The Slave Next Door: U.S. Government Sanctioned Slavery
Actually, the answer is 2003.
In a riveting new book called The Slave Next Door, authors Kevin Bales and Ron Soodalter expose the disturbing phenomenon of human trafficking and slavery that exists now in the United States. In The Slave Next Door we find that slaves are all around us, hidden in plain sight: the dishwasher in the kitchen of the neighborhood restaurant, the kids on the corner selling cheap trinkets, the man sweeping the floor of the local department store. In these pages we also meet some unexpected slaveholders, such as a 27-year old middle-class Texas housewife who is currently serving a life sentence for offences including slavery.
Weaving together a wealth of voices—from slaves, slaveholders, and traffickers as well as from experts, counselors, law enforcement officers, rescue and support groups, and others—this book is also a call to action, telling what we, as private citizens, can do to finally bring an end to this horrific crime. An excerpt from the book tells us:
Boondoggles, pork barrels, and shoddy work are scandalous, but it was another, uglier issue that brought First Kuwaiti to the world’s attention. Some of their contract workers had been trafficked to Iraq against their will, held by force, and paid little or nothing. First Kuwaiti – and by association, the U.S. Department of State – were using slave labor to build the embassy. Taxpayers were footing the bill. The idea of a U.S. subcontractor trafficking enslaved workers into the country where we are waging a war to introduce freedom and democracy, is unthinkable. And yet, in case after case, the construction company hired workers, normally through sub-contractors, from India, Pakistan, Nepal, Sri Lanka, Sierra Leone, Egypt, Turkey, and the Philippines under false pretenses. Falsely promised work in Dubai, they were landed in a combat zone. Once in Iraq contractors confiscated the workers’ passports, forced them to live in squalid conditions, and to work long hours for little or no pay.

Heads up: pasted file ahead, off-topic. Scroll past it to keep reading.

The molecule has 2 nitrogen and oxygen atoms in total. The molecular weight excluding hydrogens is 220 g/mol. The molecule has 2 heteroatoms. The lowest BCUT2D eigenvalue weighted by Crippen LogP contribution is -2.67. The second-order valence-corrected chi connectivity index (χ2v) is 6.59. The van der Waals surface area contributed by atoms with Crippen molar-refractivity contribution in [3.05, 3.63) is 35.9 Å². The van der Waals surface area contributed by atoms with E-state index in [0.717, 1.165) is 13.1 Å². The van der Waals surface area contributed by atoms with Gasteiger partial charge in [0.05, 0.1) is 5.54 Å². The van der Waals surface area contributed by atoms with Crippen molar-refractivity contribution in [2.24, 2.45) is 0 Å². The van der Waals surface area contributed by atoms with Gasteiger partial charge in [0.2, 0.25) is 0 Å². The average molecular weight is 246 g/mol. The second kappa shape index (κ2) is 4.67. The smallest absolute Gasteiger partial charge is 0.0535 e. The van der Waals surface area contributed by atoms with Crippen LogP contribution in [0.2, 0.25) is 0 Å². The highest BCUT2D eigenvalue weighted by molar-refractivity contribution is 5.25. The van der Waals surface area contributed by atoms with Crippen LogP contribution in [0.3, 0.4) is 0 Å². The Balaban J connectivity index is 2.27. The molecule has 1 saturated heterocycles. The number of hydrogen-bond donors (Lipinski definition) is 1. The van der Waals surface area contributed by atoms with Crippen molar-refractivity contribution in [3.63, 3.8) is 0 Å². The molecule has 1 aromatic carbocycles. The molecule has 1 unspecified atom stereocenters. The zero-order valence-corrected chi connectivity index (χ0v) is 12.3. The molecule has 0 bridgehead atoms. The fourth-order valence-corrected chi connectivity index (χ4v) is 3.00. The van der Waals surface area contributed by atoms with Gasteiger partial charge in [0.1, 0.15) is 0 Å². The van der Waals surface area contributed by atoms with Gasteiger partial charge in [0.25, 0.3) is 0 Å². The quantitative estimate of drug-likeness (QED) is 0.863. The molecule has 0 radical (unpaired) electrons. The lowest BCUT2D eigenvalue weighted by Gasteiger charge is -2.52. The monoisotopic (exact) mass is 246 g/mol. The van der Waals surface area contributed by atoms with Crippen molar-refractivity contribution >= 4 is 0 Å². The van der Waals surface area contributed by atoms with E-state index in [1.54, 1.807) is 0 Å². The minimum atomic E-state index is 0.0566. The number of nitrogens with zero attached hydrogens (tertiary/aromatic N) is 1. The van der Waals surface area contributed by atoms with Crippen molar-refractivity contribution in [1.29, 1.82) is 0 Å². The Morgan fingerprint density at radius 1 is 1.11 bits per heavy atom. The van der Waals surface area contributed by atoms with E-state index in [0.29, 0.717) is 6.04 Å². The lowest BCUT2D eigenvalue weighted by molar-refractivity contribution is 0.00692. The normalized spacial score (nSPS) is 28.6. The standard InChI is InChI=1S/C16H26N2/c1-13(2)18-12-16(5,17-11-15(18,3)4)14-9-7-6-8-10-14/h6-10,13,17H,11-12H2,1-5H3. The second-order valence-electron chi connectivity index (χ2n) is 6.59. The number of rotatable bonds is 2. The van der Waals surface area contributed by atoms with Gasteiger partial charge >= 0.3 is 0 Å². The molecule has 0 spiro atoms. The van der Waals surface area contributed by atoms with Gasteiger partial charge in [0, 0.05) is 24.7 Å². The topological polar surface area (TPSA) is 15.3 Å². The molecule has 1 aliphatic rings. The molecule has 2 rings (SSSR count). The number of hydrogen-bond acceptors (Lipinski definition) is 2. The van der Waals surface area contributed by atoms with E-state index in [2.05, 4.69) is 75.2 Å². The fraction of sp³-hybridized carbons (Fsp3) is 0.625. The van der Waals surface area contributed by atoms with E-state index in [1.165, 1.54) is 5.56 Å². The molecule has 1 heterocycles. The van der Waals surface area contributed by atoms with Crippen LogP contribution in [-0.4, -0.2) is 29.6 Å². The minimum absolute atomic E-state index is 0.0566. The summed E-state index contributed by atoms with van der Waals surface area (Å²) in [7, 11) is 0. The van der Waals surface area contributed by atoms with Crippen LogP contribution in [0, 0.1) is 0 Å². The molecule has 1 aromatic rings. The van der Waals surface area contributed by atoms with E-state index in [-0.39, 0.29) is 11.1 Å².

But it’s not only the government bringing slavery to America. The old slave ship of the 1800s has been replaced by the 747. Victims come from every region and are exploited in every state. They exist specifically to work, they are unable to leave, and are forced to live under the constant threat and reality of violence. By definition, they are slaves. Today, we call it human trafficking, but make no mistake: It is the slave trade.Throughout history, slavery has meant the complete and violent control of one person by another, the use of slaves for economic gain, and work for no payment. The one part of slavery that is new is the complete collapse in the price of slaves. For most of human history slaves were expensive, the average cost being around $40,000 in today’s money. That price has now fallen to an all-time historical low. The average slave costs around $90 today.
This is the kind of knowledge you can’t “unlearn”; the only question is, what do you do with the information once you have it? It’s a question we must all address for ourselves. We tend to think of our America as the country where slavery has no place; the dire truth is, we are pretty far from freedom, and it will take a lot of work and dedication – by the government, and by us – to make it so.